I’m making some turians! These are a little different from how Garrus was done; the face plates and mandibles are cast resin pieces rather than latex, but the overall principle is similar.
Here are guides to the facial markings for some of the male turians that have appeared in the Mass Effect game series. They’re meant to help anyone looking to paint one of my Male Turian Mask Kits, but they could be useful to other artists as well! I’ve also included a base file both as a black-and-white JPG and as a transparent PNG, so you can either print it to color in, or color it in an image editing program for your own turian characters.
Here are guides to the facial markings of the couple of female turians that have appeared in the Mass Effect game series. They’re meant to help anyone looking to paint one of my Female Turian Mask Kits, but they could be useful to other artists as well! I’ve also included a base file both as a black-and-white JPG and as a transparent PNG, so you can either print it to color in, or color it in an image editing program for your own turian characters.
As it is one of the trickier aspects of putting together one of my male turian mask kits, I took a series of close-up photos to show how that part looks on my sample turian (Victus). Hopefully this will be a helpful resource for anyone putting their own kit together!
Since I decided to mold and cast my female turian mask using resin, rather than using latex like I did with Garrus, I wanted to do a quick write-up to show some of the differences.
Casting with latex (a soft material) is done with a hard, porous mold, usually made from plaster of some kind. Casting resin (a hard material) requires a soft, non-porous mold, in this case made from silicone.
We’re almost to the end! The last post, Other Garrus Armor Pieces, talked about foam armor building. This one shows how I went about sealing, priming, painting, and detailing all of the armor pieces.
Foam armor is amazing stuff, but painting it is not a quick process! If you try to paint it without sealing it first, the paint will just soak right in and you will not be able to get the effect you want. I also recommend a primer before painting, but I’ll get into that more below.
Hello again! The previous post, Building Carapace Armor for Garrus, started us in on the armor making process. This one’s mainly going to be a series of pictures showing the foam builds for the other pieces of armor.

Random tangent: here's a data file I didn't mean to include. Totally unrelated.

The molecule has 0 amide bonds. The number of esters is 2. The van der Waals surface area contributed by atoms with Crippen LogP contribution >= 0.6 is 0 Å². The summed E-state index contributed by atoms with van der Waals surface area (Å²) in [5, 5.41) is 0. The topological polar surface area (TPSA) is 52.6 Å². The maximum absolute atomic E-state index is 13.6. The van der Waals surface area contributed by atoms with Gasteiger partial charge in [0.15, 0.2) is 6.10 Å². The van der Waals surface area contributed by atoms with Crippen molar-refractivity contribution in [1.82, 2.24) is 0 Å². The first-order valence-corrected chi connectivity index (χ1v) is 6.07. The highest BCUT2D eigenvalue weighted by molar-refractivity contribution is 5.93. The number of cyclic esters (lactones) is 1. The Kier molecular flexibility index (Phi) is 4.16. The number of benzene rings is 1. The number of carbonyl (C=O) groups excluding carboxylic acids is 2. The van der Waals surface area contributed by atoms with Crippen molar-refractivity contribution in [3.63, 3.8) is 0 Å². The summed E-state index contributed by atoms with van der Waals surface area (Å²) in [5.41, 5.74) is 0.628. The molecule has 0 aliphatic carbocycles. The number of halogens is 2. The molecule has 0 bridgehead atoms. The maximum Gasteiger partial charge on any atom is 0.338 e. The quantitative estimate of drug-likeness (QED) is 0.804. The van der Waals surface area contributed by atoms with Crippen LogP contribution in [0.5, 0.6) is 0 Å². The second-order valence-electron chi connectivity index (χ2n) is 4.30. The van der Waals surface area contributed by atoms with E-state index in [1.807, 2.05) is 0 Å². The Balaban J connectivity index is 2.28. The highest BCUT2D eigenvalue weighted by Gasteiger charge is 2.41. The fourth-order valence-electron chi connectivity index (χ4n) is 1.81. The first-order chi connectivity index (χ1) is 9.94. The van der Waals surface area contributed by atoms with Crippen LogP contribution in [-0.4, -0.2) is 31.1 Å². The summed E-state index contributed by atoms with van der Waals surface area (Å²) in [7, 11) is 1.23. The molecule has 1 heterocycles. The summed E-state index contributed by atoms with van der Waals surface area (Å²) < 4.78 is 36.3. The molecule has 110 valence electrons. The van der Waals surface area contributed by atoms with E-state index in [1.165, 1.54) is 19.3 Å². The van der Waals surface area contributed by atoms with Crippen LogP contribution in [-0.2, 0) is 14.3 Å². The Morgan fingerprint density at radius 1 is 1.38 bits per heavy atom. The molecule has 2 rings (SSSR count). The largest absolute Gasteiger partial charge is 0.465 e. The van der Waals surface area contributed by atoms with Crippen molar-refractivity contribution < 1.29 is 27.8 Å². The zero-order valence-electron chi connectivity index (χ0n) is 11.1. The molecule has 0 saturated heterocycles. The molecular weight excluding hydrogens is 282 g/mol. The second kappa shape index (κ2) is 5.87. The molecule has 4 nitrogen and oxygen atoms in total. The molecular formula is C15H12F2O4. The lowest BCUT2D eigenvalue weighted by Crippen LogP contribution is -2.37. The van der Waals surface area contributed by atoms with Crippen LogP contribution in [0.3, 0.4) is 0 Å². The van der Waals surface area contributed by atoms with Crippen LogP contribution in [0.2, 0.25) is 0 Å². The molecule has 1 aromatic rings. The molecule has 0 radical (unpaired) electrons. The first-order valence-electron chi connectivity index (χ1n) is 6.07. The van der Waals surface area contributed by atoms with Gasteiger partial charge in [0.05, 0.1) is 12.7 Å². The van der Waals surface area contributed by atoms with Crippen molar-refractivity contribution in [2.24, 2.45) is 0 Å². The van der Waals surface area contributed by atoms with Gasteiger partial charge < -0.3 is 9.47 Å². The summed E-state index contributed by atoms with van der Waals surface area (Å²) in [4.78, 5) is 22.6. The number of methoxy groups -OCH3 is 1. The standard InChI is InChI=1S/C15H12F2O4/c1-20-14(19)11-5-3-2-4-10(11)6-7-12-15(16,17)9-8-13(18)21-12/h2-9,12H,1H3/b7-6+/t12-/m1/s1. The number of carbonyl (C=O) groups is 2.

Lumping the remaining armor pieces into one post in no way implies they were much less complex than the carapace itself! In fact, the main reason I’m covering them in one single post is because I was getting down to the wire and only occasionally remembering to stop and get pictures. I’m sorry about that!
Welcome back! In the last blog, Getting Garrus’ Eyes Right, I showed the process of finished up the mask. Now, we’re on to the armor!
This was the first time I’d ever made armor for a costume, and I admit, I was pretty nervous about how it was going to turn out. Fortunately, there are many amazing costumers on the Internet who’ve written up tutorials, posted on forums, and created videos showing how they’ve made their armor.
I made mistakes, and definitely have a few things I’d do differently if I were to make this costume over again, but overall, he turned out far better than I’d hoped.
The previous post, Garrus Mask Neck Building, covered how I made the neck on my Garrus mask. This one is entirely about eyes.
As many artists will tell you, the eyes of a character are one of the most crucial things to get right in a painting. This holds true with costuming as well! I knew from the start that Garrus wouldn’t look the way I wanted if I used my own eyes, partially because of the position of the head and neck, and partially because human eyes look nothing like turian eyes.
To that end, I designed the mask with the idea that I would be making false eyes. This turned out to be a challenge to get right.